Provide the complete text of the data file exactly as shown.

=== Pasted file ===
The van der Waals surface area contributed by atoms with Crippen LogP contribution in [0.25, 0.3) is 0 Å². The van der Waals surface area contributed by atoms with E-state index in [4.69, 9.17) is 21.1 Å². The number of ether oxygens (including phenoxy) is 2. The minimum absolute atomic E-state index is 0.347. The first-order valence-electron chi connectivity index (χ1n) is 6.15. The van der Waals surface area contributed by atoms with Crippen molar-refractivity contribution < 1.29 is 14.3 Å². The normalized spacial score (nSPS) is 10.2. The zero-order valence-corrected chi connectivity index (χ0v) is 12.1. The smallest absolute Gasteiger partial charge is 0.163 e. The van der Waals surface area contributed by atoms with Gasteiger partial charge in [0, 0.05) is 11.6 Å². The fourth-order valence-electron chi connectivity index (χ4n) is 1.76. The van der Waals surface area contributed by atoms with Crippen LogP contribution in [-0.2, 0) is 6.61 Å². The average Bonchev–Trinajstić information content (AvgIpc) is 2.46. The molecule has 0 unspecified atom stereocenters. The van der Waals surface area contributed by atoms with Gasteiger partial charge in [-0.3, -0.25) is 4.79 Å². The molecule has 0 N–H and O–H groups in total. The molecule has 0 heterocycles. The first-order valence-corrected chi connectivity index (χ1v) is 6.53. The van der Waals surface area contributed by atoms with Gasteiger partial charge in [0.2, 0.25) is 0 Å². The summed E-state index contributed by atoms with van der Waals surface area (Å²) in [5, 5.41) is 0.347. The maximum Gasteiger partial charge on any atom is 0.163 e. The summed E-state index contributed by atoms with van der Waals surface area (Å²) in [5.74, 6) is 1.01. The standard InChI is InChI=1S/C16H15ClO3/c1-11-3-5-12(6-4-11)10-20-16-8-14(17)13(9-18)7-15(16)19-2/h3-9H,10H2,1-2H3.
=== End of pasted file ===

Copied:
The van der Waals surface area contributed by atoms with Crippen LogP contribution in [0.25, 0.3) is 0 Å². The van der Waals surface area contributed by atoms with E-state index in [4.69, 9.17) is 21.1 Å². The number of ether oxygens (including phenoxy) is 2. The minimum absolute atomic E-state index is 0.347. The first-order valence-electron chi connectivity index (χ1n) is 6.15. The van der Waals surface area contributed by atoms with Crippen molar-refractivity contribution < 1.29 is 14.3 Å². The normalized spacial score (nSPS) is 10.2. The zero-order valence-corrected chi connectivity index (χ0v) is 12.1. The smallest absolute Gasteiger partial charge is 0.163 e. The van der Waals surface area contributed by atoms with Gasteiger partial charge in [0, 0.05) is 11.6 Å². The fourth-order valence-electron chi connectivity index (χ4n) is 1.76. The van der Waals surface area contributed by atoms with Crippen LogP contribution in [-0.2, 0) is 6.61 Å². The average Bonchev–Trinajstić information content (AvgIpc) is 2.46. The molecule has 0 unspecified atom stereocenters. The van der Waals surface area contributed by atoms with Gasteiger partial charge in [-0.3, -0.25) is 4.79 Å². The molecule has 0 N–H and O–H groups in total. The molecule has 0 heterocycles. The first-order valence-corrected chi connectivity index (χ1v) is 6.53. The van der Waals surface area contributed by atoms with Gasteiger partial charge in [0.2, 0.25) is 0 Å². The summed E-state index contributed by atoms with van der Waals surface area (Å²) in [5, 5.41) is 0.347. The maximum Gasteiger partial charge on any atom is 0.163 e. The summed E-state index contributed by atoms with van der Waals surface area (Å²) in [5.74, 6) is 1.01. The standard InChI is InChI=1S/C16H15ClO3/c1-11-3-5-12(6-4-11)10-20-16-8-14(17)13(9-18)7-15(16)19-2/h3-9H,10H2,1-2H3.